New York City-based brain-computer interface startup Synchron said the U.S. Food and Drug Administration has authorized human clinical trials for its commercial implant, ahead of Elon Musk's Neuralink company.
For the early feasibility study, Synchron intends to implant its Stentrode device in the brain to help paralyzed patients operate digital devices by thought; the device is implanted via a blood vessel at the base of the neck, and steered toward a vessel in the brain.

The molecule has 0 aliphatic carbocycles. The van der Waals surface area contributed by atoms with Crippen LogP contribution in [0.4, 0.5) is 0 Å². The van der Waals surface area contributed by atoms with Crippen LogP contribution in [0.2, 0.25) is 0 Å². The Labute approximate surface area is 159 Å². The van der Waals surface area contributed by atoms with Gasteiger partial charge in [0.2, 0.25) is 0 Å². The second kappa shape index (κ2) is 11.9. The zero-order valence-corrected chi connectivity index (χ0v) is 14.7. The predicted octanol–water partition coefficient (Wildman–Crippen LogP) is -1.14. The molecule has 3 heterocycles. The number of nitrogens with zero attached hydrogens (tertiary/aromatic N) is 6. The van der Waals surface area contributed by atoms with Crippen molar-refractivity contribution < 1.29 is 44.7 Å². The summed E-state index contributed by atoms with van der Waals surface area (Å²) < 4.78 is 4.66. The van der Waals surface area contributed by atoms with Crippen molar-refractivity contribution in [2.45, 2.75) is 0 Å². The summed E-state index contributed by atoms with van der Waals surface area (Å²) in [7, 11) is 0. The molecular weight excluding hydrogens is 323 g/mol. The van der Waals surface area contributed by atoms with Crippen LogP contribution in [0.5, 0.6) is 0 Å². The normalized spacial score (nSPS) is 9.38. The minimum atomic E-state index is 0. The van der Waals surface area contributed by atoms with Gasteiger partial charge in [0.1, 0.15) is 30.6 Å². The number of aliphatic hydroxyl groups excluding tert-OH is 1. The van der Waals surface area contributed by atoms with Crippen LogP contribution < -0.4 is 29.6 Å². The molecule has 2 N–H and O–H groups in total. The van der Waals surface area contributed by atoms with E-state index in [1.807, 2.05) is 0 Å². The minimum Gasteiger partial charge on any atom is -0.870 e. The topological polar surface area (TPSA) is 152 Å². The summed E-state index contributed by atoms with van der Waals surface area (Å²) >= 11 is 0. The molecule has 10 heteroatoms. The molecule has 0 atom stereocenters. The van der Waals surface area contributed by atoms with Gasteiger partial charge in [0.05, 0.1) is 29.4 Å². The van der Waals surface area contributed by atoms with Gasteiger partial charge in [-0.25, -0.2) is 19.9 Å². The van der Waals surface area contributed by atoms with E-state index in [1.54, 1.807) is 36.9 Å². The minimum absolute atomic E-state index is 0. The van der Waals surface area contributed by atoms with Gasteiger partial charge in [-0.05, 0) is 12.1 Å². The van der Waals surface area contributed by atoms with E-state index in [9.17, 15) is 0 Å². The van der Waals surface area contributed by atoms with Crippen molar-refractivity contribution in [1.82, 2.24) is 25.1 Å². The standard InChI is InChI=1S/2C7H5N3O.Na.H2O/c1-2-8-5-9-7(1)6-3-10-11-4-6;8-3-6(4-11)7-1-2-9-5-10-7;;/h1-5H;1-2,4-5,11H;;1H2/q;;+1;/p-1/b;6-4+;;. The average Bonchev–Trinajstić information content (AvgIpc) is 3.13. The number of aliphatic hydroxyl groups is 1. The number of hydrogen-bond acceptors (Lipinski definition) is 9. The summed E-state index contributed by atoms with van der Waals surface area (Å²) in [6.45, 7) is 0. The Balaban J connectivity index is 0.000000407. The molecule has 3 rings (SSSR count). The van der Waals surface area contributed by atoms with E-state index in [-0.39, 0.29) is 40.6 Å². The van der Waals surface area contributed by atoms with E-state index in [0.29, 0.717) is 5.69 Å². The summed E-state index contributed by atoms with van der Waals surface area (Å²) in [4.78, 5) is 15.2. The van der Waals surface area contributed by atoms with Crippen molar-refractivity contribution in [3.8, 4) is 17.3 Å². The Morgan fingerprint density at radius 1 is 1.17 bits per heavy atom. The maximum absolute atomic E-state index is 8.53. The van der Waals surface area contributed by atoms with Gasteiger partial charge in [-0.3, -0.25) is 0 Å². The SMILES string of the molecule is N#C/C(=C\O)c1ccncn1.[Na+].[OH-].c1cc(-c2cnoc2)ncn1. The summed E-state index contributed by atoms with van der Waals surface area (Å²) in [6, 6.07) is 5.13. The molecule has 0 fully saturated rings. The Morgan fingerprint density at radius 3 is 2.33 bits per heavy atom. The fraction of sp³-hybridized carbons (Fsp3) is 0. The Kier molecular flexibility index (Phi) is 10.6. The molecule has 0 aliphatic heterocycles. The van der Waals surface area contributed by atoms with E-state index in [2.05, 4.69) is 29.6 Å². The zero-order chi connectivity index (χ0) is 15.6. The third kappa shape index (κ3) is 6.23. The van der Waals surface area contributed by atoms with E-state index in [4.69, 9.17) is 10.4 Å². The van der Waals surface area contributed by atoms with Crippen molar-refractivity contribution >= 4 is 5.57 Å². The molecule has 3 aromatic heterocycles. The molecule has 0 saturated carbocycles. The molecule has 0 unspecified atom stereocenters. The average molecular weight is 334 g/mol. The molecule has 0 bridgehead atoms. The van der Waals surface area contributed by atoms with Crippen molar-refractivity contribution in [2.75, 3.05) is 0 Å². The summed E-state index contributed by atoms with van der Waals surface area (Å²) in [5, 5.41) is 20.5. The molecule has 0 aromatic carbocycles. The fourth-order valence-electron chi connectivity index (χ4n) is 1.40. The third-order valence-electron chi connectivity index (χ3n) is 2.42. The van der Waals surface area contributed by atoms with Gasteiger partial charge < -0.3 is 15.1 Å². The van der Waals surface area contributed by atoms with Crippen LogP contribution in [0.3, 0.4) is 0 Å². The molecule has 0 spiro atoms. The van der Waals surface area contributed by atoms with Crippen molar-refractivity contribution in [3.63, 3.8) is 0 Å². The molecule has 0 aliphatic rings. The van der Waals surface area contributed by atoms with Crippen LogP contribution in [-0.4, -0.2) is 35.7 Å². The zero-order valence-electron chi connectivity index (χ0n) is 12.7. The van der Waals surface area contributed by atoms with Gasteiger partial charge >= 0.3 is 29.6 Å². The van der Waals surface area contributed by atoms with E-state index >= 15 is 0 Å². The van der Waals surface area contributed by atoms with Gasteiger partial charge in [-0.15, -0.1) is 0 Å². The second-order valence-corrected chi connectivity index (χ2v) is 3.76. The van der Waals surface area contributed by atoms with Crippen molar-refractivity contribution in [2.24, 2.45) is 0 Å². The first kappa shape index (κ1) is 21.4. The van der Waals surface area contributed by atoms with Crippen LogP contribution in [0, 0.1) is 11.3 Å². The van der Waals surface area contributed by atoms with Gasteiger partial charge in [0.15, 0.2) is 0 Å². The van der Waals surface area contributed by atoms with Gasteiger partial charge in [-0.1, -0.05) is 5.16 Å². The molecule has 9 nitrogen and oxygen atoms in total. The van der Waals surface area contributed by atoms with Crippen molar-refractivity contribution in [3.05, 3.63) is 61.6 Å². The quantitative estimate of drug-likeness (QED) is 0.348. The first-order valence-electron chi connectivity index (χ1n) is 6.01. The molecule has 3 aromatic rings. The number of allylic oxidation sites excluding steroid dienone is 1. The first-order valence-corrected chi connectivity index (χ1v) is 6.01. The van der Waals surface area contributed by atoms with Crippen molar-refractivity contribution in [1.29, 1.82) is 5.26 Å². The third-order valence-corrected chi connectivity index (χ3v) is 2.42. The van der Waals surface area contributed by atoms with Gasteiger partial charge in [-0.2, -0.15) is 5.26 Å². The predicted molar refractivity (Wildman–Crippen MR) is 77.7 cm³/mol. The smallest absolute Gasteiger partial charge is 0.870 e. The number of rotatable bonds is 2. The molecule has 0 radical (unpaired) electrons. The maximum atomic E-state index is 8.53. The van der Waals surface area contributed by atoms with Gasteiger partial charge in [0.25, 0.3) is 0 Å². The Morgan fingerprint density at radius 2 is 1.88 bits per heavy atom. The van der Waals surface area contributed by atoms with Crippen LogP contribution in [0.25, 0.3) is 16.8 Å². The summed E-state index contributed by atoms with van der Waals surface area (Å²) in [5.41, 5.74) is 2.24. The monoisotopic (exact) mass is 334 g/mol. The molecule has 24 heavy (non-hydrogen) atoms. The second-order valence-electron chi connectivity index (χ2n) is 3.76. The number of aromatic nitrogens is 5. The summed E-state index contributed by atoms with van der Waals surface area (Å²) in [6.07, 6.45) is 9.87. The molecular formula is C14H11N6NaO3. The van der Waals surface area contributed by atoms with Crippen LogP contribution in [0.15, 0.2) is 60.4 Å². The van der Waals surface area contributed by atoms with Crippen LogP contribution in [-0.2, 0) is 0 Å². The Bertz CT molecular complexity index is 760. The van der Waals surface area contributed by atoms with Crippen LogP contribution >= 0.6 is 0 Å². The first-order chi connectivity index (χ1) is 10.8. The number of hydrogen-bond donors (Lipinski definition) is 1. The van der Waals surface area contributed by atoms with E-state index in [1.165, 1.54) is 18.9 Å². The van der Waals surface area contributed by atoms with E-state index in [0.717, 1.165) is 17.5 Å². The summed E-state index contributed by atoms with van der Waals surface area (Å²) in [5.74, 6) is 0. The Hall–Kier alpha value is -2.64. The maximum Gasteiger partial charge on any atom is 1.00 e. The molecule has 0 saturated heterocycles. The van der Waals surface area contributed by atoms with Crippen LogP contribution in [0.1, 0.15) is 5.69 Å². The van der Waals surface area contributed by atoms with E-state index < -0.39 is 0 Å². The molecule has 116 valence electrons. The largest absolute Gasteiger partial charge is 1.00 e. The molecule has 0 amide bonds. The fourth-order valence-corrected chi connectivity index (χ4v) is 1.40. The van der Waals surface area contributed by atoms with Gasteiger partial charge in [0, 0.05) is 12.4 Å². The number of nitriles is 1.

The Stentrode communicates with a second device in the chest through a tiny wire, then a transmitter sends signals to an external computer near the patient.
Synchron's Thomas Oxley said, "There are a range of safety concerns that haven't been dealt with before [in previous tests], including cybersecurity, which is a big part of the discussions we have been having."
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